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Thanks to Celia Hartmann and Jimmie for writing the lessons and lapbook for this The Great Kapok Tree unit study.

The Great Kapok Tree Unit Study Lessons

This unit study includes lessons and printables based on the book The Great Kapok Tree by Lynne Cherry.

Here are some sample lessons from the The Great Kapok Tree Unit Study.

Geography: Amazon Rain Forest
Explain to your student that a tropical rain forest is an environment that has lots of tall trees and receives lots of rain (160 to 400 inches each year!). Show him on a globe that tropical rain forests exist in Africa, Australia, Asia, and Central and South America. The Amazon Rain Forest is in South America. Show him the continent and the country of Brazil. The country of Brazil is slightly smaller than the entire USA. Point out the Amazon River. The Amazon River is the second longest river in the world, but has the most water flowing in it.

Science: Rain Forests
Does your child know what a habitat is? It is an environment in which plant and animal life live together naturally, relying on each other for sustenance.
The rainforests, found in Africa, Australia, Asia, and Central and South America, receive 160 to 400 inches or rain each year! The rainforests are very special habitats and the world would not be the same without them.

Rainforests have four different layers (refer to picture inside cover of book), each layer being home to specific plants and animals. These plants and animals work together to create a livable environment, providing each other with the food and shelter. We will discuss each layer, and the plants and animals that live within each. As you discuss each layer with your child add the plants and animals to the appropriate pages in the layer book.

The very top layer of the rainforest is called the Emergent layer, or Penthouse. This layer includes the tallest trees of the rainforest, such as the Kapok and Coco de Mono, which can grow over 150 feet tall, peaking up over all the other rainforest vegetation. The trees living in this top layer have very shallow root systems, and depend on the lower growth to support their massive trunks. The tops of Emergent trees are wide spreading (umbrella shaped), and have seeds that hang in pods which explode and open when the time is right, scattering the seeds to the wind. The trees rely on the fruit bats to pollinate them. Other animals living in the Emergent layer of the rainforest include the Morpho butterfly, hawk, Proboscis monkey, and the Harpy Eagle.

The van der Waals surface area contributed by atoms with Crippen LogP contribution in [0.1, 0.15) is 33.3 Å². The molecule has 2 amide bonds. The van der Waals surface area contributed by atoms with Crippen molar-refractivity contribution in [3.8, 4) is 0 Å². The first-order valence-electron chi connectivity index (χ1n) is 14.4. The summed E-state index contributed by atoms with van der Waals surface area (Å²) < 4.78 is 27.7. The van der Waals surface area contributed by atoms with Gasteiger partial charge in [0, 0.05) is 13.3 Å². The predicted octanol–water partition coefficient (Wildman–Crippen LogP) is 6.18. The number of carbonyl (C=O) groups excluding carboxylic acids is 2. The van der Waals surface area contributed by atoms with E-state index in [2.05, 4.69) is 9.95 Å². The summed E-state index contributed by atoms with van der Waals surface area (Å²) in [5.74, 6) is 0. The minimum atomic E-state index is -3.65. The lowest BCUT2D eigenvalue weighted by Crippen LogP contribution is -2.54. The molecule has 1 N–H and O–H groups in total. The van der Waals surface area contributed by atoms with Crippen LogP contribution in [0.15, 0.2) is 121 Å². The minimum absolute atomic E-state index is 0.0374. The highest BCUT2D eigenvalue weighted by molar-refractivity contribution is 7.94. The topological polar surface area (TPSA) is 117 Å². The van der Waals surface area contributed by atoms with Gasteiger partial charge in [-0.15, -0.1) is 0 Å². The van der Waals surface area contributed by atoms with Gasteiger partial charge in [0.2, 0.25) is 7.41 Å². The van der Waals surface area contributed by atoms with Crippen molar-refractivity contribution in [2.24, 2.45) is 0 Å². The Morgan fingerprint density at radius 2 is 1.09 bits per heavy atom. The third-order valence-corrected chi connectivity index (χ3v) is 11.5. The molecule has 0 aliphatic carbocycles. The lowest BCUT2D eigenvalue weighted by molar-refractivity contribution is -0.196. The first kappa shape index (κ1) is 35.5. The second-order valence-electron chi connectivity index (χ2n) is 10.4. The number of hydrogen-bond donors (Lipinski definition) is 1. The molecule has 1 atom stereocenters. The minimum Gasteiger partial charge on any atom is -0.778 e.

The next layer is the Canopy, or the Umbrella. This layer is almost a continuous sheet of green, with sunlight above and near darkness below. In addition to the tall trees, climbers and vines such as moss, lichen, and hundreds of different flowering plants, harmlessly attach themselves to the canopy trees, creating the canopy layer. The animals making this canopy layer their home include the three-toed sloth, toucan, spider monkey, and porcupine.

Underneath the Canopy layer you will find the Understory. The Understory receives sunlight that has filtered down through the Emergent and Canopy layers. The wind and temperature in the Understory stay consistent due to the protection of the upper layers. In the Understory live small trees such as the fig and palm, and shrubs, bushes, and climbers such as orchids and bromeliads. They give shelter and food to the jaguar, ocelot, boa, and various tree frogs.

At the very bottom of the rainforest is the Floor. The Floor is always wet and dark. Very little grows on the rainforest Floor, except for some shade loving ferns and flowers. Mostly, the Floor is comprised of leaves and debris that have fallen from the upper layers. Tarantulas, tapirs, crocodiles, anteaters, armadillos, and many species of insects that work at decomposing the debris inhabit it.

Rain forests are fascinating places and you could probably spend weeks discussing it. Choose some topics of interest and discuss with your child. In addition to the basic information here, you may wish to research and discuss seed dispersal, strangler plants, prehensile tails, deforestation, nature conservancy, endangered animals, indigenous people, medicines, etc.

You can grab a copy of the entire The Great Kapok Tree Unit Study in an easy-to-print file at the end of this post.

The Great Kapok Tree Lapbook Printables

In addition to the unit study lessons, this file also includes the following mini-books for your student to create a The Great Kapok Tree Lapbook:

  • Rain Forest Diorama Mini-book
  • Snake Circle Book
  • Leafcutter Ants Pocket and Leaf Shape Book
  • Big Cats of the Rainforest Layer Book
  • Bromeliad Shape Book
  • Giant Amazon Water Lily Shape Book
  • South America Map Book
  • Rain Forest Mammals Side by Side Book
  • Rain Forest Birds Matchbooks
  • Layers of the Rain Forest Tree Book
  • And more!

How to Get Started with Your The Great Kapok Tree Unit Study & Lapbook

Follow these simple instructions to get started with the The Great Kapok Tree Unit Study:

  1. Buy a copy of the book, The Great Kapok Tree by Lynne Cherry, or borrow one from your local library.
  2. Print the The Great Kapok Tree unit study.
  3. Choose the lessons you want to use with your student (a highlighter works great for this).
  4. Choose and prepare the lapbook printables you want to use with your student.
  5. Enjoy a week of learning all about the rain forest.

Get Your The Great Kapok Tree Unit Study & Lapbook

Simply click on the image below to grab your free The Great Kapok Tree Unit Study and Lapbook.

The Great Kapok Tree Unit Study & Lapbook

More Rain Forest Resources

Check out these other related resources.

Parrot Lapbook
Brazil Lapbook
The Parrot Tico Tango Unit Study
Sloth Lapbook